Corentin Briat

Hybrid dynamical systems: impulsive, switched and sampled-data systems

Looped-functionals are a particular class of functionals allowing to express a discrete-time stability criteria in an alternative way. The term 'looped’ comes from the fact that the looped-functionals satisfy a boundary condition, looping both sides of the functional together. These functionals are particularly useful for several reasons. The first one is the use of a discrete-time stability criterion, which is a much weaker condition than a continuous-time condition. Demanding a continuous decrease of a function is indeed a much stronger requirement than asking for a pointwise decrease of a sequence of points extracted from the same function. This hence allows us to relax the constraint on the strict decrease of the continuous-time Lyapunov function. This is particularly interesting when dealing with hybrid systems, such as impulsive or switched systems, where jumps in the Lyapunov function level can occur. Linear impulsive systems are described as

begin{array}{rcl} dot{x}(t)&=&Ax(t), tne t_k x(t_k^+)&=&Jx(t_k), kge1 x(t_0) &=&x_0 end{array}

where x is the state and {t_k}_{kge0} is a sequence of increasing impulse instants satisfying t_ktoinfty as ktoinfty. The notation x(t_k^+) denotes the right-limit of x(s) at sdownarrow t_k. On the other hand, linear switched systems are given by defined as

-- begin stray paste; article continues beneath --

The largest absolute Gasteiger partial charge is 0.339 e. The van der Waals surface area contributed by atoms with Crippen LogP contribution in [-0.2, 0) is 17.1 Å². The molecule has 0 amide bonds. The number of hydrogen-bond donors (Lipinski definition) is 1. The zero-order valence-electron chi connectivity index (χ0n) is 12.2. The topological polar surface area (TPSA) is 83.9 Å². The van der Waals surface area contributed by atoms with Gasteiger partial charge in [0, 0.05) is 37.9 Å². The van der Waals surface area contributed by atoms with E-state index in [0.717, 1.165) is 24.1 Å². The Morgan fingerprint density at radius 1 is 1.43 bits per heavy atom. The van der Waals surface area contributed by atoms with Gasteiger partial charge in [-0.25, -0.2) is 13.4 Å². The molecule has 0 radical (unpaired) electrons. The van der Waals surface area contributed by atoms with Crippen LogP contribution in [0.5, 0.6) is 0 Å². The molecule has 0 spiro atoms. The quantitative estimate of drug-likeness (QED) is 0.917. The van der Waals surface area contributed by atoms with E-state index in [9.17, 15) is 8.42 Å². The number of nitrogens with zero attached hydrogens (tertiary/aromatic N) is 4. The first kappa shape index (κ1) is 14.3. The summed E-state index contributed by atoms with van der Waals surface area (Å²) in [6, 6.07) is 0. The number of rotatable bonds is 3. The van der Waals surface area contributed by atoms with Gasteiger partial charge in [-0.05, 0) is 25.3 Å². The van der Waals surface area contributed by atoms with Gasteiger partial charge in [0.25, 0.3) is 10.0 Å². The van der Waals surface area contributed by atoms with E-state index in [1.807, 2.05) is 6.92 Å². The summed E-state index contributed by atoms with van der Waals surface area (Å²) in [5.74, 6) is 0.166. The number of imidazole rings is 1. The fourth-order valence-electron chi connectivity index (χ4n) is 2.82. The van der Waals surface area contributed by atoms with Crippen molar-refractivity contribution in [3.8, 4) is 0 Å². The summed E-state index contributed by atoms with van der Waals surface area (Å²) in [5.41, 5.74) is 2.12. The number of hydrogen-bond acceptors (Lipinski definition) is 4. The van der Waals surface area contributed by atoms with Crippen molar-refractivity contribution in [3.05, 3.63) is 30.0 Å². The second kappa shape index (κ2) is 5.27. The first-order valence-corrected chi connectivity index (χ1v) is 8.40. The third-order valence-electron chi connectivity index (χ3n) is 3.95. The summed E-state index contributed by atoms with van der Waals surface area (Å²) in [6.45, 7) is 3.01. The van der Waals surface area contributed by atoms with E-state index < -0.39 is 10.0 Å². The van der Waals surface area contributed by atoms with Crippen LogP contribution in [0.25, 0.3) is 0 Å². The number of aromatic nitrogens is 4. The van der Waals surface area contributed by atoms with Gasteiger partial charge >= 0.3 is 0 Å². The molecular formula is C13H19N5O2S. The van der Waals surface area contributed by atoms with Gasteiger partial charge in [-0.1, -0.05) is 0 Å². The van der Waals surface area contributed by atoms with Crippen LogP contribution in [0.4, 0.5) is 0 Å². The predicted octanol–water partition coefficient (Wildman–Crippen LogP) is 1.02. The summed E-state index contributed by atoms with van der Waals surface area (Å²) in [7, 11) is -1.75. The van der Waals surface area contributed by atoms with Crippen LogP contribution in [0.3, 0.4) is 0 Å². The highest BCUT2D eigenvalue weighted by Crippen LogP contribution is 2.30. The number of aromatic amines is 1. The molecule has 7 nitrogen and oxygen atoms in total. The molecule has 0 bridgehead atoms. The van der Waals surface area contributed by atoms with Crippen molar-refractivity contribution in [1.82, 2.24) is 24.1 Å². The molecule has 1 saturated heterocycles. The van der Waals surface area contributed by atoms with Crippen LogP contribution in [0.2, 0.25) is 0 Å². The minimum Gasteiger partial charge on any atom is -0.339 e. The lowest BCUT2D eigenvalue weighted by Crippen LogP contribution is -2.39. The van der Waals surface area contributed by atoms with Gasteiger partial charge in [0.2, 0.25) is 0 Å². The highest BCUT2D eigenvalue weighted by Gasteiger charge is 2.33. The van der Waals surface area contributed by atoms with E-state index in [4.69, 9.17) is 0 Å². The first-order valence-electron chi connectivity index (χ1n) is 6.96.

dot{x}(t)=A_{sigma(t)}x(t)

where x is the state and the function sigma(t)in{1,…,N} defines which mode is active at each time t.

The second one is that the obtained stability conditions depend on the system matrices in a convex way. In this regard, it is not necessary to consider the discrete-time system embedded in the hybrid system. This latter fact becomes particularly interesting when time-varying and nonlinear systems are considered since no closed-form expression for the embedded discrete-time system exists. The convexity of the conditions also permits an easy extension to uncertain systems.

Looped-functionals can be seen as a unifying paradigm for dealing with hybrid systems, such as switched and impulsive systems, but also sampled-data systems, periodic systems, LPV systems, and possibly many others. This paradigm is quite recent and a lot of things remain to be discovered, notably applications to delay systems, extensions to systems with inputs, looped-functionals for control, etc.

Clock-dependent Lyapunov functions are a particular class of Lyapunov functions that depend on a clock measuring the time elapsed since a particular event such as the last jump of the state for impulsive systems or the last change of mode for switched systems. The obtained criteria are similar to the ones obtained using looped-functionals, with the striking difference that they are structurally more suitable for control design. They also involve a much lower number of decision variables, which makes them more scalable as the size of the considered system increases.

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